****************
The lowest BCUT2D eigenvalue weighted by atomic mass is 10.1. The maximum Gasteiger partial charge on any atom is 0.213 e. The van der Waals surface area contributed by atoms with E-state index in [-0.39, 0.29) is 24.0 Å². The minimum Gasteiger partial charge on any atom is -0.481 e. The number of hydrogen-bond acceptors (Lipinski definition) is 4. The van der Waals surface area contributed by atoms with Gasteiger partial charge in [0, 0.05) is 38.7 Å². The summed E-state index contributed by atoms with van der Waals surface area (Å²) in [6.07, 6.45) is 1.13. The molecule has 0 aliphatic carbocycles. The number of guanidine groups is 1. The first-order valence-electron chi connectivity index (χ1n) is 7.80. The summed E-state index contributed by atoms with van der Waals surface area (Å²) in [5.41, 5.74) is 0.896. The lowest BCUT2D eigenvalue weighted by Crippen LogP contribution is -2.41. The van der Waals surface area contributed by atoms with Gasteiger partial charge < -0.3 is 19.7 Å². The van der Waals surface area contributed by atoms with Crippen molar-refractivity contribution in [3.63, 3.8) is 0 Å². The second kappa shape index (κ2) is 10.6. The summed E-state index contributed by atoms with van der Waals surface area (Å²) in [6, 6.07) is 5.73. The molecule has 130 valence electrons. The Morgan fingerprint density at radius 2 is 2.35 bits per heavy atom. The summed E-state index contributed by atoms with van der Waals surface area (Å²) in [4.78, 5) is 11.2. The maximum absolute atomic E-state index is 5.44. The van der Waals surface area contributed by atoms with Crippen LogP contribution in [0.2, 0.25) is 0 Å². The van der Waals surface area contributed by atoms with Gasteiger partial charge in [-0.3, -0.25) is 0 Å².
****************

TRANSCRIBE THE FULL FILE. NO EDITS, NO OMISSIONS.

The lowest BCUT2D eigenvalue weighted by atomic mass is 10.1. The maximum Gasteiger partial charge on any atom is 0.213 e. The van der Waals surface area contributed by atoms with E-state index in [-0.39, 0.29) is 24.0 Å². The minimum Gasteiger partial charge on any atom is -0.481 e. The number of hydrogen-bond acceptors (Lipinski definition) is 4. The van der Waals surface area contributed by atoms with Gasteiger partial charge in [0, 0.05) is 38.7 Å². The summed E-state index contributed by atoms with van der Waals surface area (Å²) in [6.07, 6.45) is 1.13. The molecule has 0 aliphatic carbocycles. The number of guanidine groups is 1. The first-order valence-electron chi connectivity index (χ1n) is 7.80. The summed E-state index contributed by atoms with van der Waals surface area (Å²) in [5.41, 5.74) is 0.896. The lowest BCUT2D eigenvalue weighted by Crippen LogP contribution is -2.41. The van der Waals surface area contributed by atoms with Gasteiger partial charge < -0.3 is 19.7 Å². The van der Waals surface area contributed by atoms with Crippen molar-refractivity contribution in [3.63, 3.8) is 0 Å². The second kappa shape index (κ2) is 10.6. The summed E-state index contributed by atoms with van der Waals surface area (Å²) in [6, 6.07) is 5.73. The molecule has 130 valence electrons. The Morgan fingerprint density at radius 2 is 2.35 bits per heavy atom. The summed E-state index contributed by atoms with van der Waals surface area (Å²) in [4.78, 5) is 11.2. The maximum absolute atomic E-state index is 5.44. The van der Waals surface area contributed by atoms with Crippen LogP contribution in [0.2, 0.25) is 0 Å². The van der Waals surface area contributed by atoms with Gasteiger partial charge in [-0.3, -0.25) is 0 Å².